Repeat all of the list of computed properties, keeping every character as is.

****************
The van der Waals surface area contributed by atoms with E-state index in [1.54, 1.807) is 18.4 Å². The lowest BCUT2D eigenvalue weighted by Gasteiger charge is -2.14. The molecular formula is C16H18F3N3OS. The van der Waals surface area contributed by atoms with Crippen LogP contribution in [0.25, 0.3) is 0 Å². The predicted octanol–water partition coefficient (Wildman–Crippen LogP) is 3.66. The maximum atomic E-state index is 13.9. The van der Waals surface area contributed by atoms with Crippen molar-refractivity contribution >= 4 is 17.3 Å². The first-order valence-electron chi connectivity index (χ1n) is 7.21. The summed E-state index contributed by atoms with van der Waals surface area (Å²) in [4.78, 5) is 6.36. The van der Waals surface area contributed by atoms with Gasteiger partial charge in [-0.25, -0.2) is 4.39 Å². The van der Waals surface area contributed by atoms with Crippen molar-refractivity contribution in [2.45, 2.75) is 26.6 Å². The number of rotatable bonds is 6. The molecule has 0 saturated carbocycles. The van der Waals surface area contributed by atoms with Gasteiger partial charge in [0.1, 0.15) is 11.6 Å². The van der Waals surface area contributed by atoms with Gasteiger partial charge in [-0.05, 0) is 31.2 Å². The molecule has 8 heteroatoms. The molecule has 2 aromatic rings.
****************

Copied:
The van der Waals surface area contributed by atoms with E-state index in [1.54, 1.807) is 18.4 Å². The lowest BCUT2D eigenvalue weighted by Gasteiger charge is -2.14. The molecular formula is C16H18F3N3OS. The van der Waals surface area contributed by atoms with Crippen LogP contribution in [0.25, 0.3) is 0 Å². The predicted octanol–water partition coefficient (Wildman–Crippen LogP) is 3.66. The maximum atomic E-state index is 13.9. The van der Waals surface area contributed by atoms with Crippen molar-refractivity contribution >= 4 is 17.3 Å². The first-order valence-electron chi connectivity index (χ1n) is 7.21. The summed E-state index contributed by atoms with van der Waals surface area (Å²) in [4.78, 5) is 6.36. The van der Waals surface area contributed by atoms with Gasteiger partial charge in [-0.25, -0.2) is 4.39 Å². The van der Waals surface area contributed by atoms with Crippen molar-refractivity contribution in [2.45, 2.75) is 26.6 Å². The number of rotatable bonds is 6. The molecule has 0 saturated carbocycles. The van der Waals surface area contributed by atoms with Gasteiger partial charge in [0.1, 0.15) is 11.6 Å². The van der Waals surface area contributed by atoms with Gasteiger partial charge in [-0.05, 0) is 31.2 Å². The molecule has 8 heteroatoms. The molecule has 2 aromatic rings.